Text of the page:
As many of us prepare, adapt, and cope with the changing global dynamics of the COVID-19 pandemic we feel exhausted and, at times, overwhelmed with all that needs to be done. Most of us are adapting to this new landscape of public and private life one day at a time, one hurdle at a time. However, there is a subset of the population, which is especially hard hit by the pandemic, people living with a trauma history.
Emotional trauma can leave a lingering impact on a person’s life for years or decades after the traumatic event(s). By the very definition of Post-Traumatic Stress Disorder (PTSD), a person is reliving and reexperiencing parts, or all, of the original trauma(s). This “reliving” of the trauma(s) represents taxation of a person’s mental reserves, resiliency, and coping skills. At times, this taxation of mental reserves can lead a person to feel overwhelmed, exhausted, and broken down. Think of a car analogy, when you’re driving down the highway you don’t use “every horsepower and speed” that your car can do (or at least you’re not supposed too!). You leave some reserve horsepower and speed to use in the event you need to respond to a dangerous road condition, such as swerving or speeding up to avoid a rear-end impact. In PTSD, a person is constantly “in” their trauma. In order words, their brain and body are constantly in that dangerous situation. Thus, their brain and body are constantly reeving themselves to the maximum to respond to a perceived danger.
If your car is already at maximum horsepower, you are tapped out in your ability to respond to a dangerous road condition. Thus, if any additional danger appears on the road you would quickly run out of any ability to adapt or successfully respond to it. For a person living with trauma, this is often the story, every day their brain is on high alert and at maximum. Now comes COVID-19, another “danger in the road.” The person living with a trauma history may not have the extra mental health capacity or “horsepower” to swerve and adapt to this new danger.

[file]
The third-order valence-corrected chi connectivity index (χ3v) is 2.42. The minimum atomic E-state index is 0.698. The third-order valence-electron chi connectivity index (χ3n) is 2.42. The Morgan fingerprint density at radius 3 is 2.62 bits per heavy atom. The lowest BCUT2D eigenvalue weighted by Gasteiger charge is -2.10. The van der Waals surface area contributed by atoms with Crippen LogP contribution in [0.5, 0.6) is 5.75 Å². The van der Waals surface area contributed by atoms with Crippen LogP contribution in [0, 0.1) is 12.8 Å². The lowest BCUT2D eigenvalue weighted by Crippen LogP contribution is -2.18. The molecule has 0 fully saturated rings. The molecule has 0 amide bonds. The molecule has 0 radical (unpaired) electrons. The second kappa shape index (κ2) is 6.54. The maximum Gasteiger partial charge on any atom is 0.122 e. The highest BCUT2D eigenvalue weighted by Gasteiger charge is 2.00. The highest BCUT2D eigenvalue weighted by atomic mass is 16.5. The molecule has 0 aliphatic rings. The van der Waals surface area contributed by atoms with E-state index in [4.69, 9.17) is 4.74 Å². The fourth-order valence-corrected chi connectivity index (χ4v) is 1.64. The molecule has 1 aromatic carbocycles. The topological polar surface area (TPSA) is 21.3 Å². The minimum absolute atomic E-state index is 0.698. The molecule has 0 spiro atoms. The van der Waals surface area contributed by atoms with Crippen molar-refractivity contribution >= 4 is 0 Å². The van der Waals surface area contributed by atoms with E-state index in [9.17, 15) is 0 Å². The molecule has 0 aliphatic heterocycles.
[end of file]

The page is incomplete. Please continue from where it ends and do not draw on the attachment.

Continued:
Furthermore, because the reliving of the trauma is often an internal process, a person may feel alone in their experience. Add in the social distancing, a good practice to slow down the spread of the virus, and a person feel even more “alone” in their experience. They are more isolated from their social support networks. This greater sense of being alone and the additional stress is when the maladaptive and potentially harmful behaviors come in. The drugs, alcohol, self-harm, etc. are a means for the person to try to lower the psychological and physiological stress reaction in themselves.
Its times like these, addressing mental health issues become paramount. The key is to not only helping a person to develop new and greater coping skills so they can add additional capacity to deal with stressors. This is akin to adding more “speed and horsepower” to the car to respond to emergencies. Many treatment centers can help by “adding coping skills” but at Lifeskills South Florida our trained and certified clinical trauma professionals use our Trauma clinical pathway to work with the client to process through the underlying trauma reaction. At Lifeskills, it is not just about “adding more horsepower” to a person’s resiliency but it also reduces their day-to-day living in the trauma. Much like taking the foot off the accelerator of a car, this frees up more horsepower to use in another situation.
At Lifeskills, we work to give a person more resiliency and distress tolerance to deal with an increased stress level, such as COVID-19 but also free up some of the person’s innate abilities to deal and manage stress. Innate abilities are currently being used up by their trauma history. This is done safely and at an appropriate pace by working through and processing the person’s history. We work with the client to give them new skills and at the same time free them from the past haunting the present. That is the difference between the treatment at Lifeskills compared to other 30-day treatment centers.